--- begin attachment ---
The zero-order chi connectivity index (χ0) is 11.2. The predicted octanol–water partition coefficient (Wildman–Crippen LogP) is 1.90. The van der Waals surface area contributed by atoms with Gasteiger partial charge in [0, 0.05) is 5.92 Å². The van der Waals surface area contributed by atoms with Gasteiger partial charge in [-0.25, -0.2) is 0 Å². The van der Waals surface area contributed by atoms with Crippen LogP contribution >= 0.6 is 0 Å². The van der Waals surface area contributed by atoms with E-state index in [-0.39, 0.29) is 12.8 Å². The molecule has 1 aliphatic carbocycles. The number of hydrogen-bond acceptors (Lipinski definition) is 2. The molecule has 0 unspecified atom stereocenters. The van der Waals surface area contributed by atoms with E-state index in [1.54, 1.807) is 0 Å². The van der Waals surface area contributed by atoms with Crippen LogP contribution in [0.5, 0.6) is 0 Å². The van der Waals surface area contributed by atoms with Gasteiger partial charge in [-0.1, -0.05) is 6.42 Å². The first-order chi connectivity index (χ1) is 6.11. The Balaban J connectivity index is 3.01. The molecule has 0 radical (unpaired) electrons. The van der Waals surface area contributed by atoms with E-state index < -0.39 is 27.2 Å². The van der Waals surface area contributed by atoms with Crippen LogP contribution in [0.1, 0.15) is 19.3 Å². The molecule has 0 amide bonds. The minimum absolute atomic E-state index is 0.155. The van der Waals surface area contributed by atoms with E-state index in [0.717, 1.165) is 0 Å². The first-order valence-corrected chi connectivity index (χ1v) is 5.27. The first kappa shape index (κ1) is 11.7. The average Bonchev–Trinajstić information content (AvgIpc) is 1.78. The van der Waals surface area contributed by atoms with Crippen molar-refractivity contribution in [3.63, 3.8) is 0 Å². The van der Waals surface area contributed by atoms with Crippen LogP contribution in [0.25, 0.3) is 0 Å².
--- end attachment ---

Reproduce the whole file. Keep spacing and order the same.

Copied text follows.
The zero-order chi connectivity index (χ0) is 11.2. The predicted octanol–water partition coefficient (Wildman–Crippen LogP) is 1.90. The van der Waals surface area contributed by atoms with Gasteiger partial charge in [0, 0.05) is 5.92 Å². The van der Waals surface area contributed by atoms with Gasteiger partial charge in [-0.25, -0.2) is 0 Å². The van der Waals surface area contributed by atoms with Crippen LogP contribution >= 0.6 is 0 Å². The van der Waals surface area contributed by atoms with E-state index in [-0.39, 0.29) is 12.8 Å². The molecule has 1 aliphatic carbocycles. The number of hydrogen-bond acceptors (Lipinski definition) is 2. The molecule has 0 unspecified atom stereocenters. The van der Waals surface area contributed by atoms with E-state index in [1.54, 1.807) is 0 Å². The van der Waals surface area contributed by atoms with Crippen LogP contribution in [0.5, 0.6) is 0 Å². The van der Waals surface area contributed by atoms with Gasteiger partial charge in [-0.1, -0.05) is 6.42 Å². The first-order chi connectivity index (χ1) is 6.11. The Balaban J connectivity index is 3.01. The molecule has 0 radical (unpaired) electrons. The van der Waals surface area contributed by atoms with E-state index < -0.39 is 27.2 Å². The van der Waals surface area contributed by atoms with Crippen LogP contribution in [0.1, 0.15) is 19.3 Å². The molecule has 0 amide bonds. The minimum absolute atomic E-state index is 0.155. The van der Waals surface area contributed by atoms with E-state index in [0.717, 1.165) is 0 Å². The first-order valence-corrected chi connectivity index (χ1v) is 5.27. The first kappa shape index (κ1) is 11.7. The average Bonchev–Trinajstić information content (AvgIpc) is 1.78. The van der Waals surface area contributed by atoms with Crippen molar-refractivity contribution in [3.63, 3.8) is 0 Å². The van der Waals surface area contributed by atoms with Crippen LogP contribution in [0.25, 0.3) is 0 Å².